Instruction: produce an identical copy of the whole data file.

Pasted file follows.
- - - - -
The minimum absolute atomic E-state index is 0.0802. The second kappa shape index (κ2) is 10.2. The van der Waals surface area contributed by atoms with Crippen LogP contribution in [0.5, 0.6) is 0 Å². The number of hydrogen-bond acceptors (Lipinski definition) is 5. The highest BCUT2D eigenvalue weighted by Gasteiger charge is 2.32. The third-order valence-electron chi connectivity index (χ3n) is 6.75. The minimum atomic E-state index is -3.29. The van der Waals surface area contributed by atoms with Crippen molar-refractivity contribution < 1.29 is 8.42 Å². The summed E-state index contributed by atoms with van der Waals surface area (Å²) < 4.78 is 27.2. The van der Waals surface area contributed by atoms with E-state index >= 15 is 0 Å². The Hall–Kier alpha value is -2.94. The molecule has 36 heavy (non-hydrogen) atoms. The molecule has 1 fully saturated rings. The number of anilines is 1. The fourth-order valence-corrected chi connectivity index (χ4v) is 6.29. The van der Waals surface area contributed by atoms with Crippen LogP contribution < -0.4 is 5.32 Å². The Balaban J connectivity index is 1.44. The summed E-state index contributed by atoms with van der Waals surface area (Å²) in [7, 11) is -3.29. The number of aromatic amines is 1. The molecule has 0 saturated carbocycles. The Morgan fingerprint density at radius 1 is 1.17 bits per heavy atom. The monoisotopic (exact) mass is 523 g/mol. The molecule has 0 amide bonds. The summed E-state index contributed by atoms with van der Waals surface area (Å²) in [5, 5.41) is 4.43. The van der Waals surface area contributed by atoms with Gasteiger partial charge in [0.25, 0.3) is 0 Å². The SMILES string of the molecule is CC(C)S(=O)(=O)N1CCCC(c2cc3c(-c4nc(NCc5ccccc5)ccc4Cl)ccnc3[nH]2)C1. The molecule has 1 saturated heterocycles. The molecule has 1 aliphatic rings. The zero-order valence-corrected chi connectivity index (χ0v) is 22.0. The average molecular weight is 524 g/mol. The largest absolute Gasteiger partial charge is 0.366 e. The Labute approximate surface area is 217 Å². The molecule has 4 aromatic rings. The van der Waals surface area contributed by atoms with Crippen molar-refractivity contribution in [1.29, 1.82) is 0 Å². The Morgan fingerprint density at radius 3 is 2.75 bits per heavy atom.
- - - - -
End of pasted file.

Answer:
The minimum absolute atomic E-state index is 0.0802. The second kappa shape index (κ2) is 10.2. The van der Waals surface area contributed by atoms with Crippen LogP contribution in [0.5, 0.6) is 0 Å². The number of hydrogen-bond acceptors (Lipinski definition) is 5. The highest BCUT2D eigenvalue weighted by Gasteiger charge is 2.32. The third-order valence-electron chi connectivity index (χ3n) is 6.75. The minimum atomic E-state index is -3.29. The van der Waals surface area contributed by atoms with Crippen molar-refractivity contribution < 1.29 is 8.42 Å². The summed E-state index contributed by atoms with van der Waals surface area (Å²) < 4.78 is 27.2. The van der Waals surface area contributed by atoms with E-state index >= 15 is 0 Å². The Hall–Kier alpha value is -2.94. The molecule has 36 heavy (non-hydrogen) atoms. The molecule has 1 fully saturated rings. The number of anilines is 1. The fourth-order valence-corrected chi connectivity index (χ4v) is 6.29. The van der Waals surface area contributed by atoms with Crippen LogP contribution < -0.4 is 5.32 Å². The Balaban J connectivity index is 1.44. The summed E-state index contributed by atoms with van der Waals surface area (Å²) in [7, 11) is -3.29. The number of aromatic amines is 1. The molecule has 0 saturated carbocycles. The Morgan fingerprint density at radius 1 is 1.17 bits per heavy atom. The monoisotopic (exact) mass is 523 g/mol. The molecule has 0 amide bonds. The summed E-state index contributed by atoms with van der Waals surface area (Å²) in [5, 5.41) is 4.43. The van der Waals surface area contributed by atoms with Gasteiger partial charge in [0.25, 0.3) is 0 Å². The SMILES string of the molecule is CC(C)S(=O)(=O)N1CCCC(c2cc3c(-c4nc(NCc5ccccc5)ccc4Cl)ccnc3[nH]2)C1. The molecule has 1 saturated heterocycles. The molecule has 1 aliphatic rings. The zero-order valence-corrected chi connectivity index (χ0v) is 22.0. The average molecular weight is 524 g/mol. The largest absolute Gasteiger partial charge is 0.366 e. The Labute approximate surface area is 217 Å². The molecule has 4 aromatic rings. The van der Waals surface area contributed by atoms with Crippen molar-refractivity contribution in [1.29, 1.82) is 0 Å². The Morgan fingerprint density at radius 3 is 2.75 bits per heavy atom.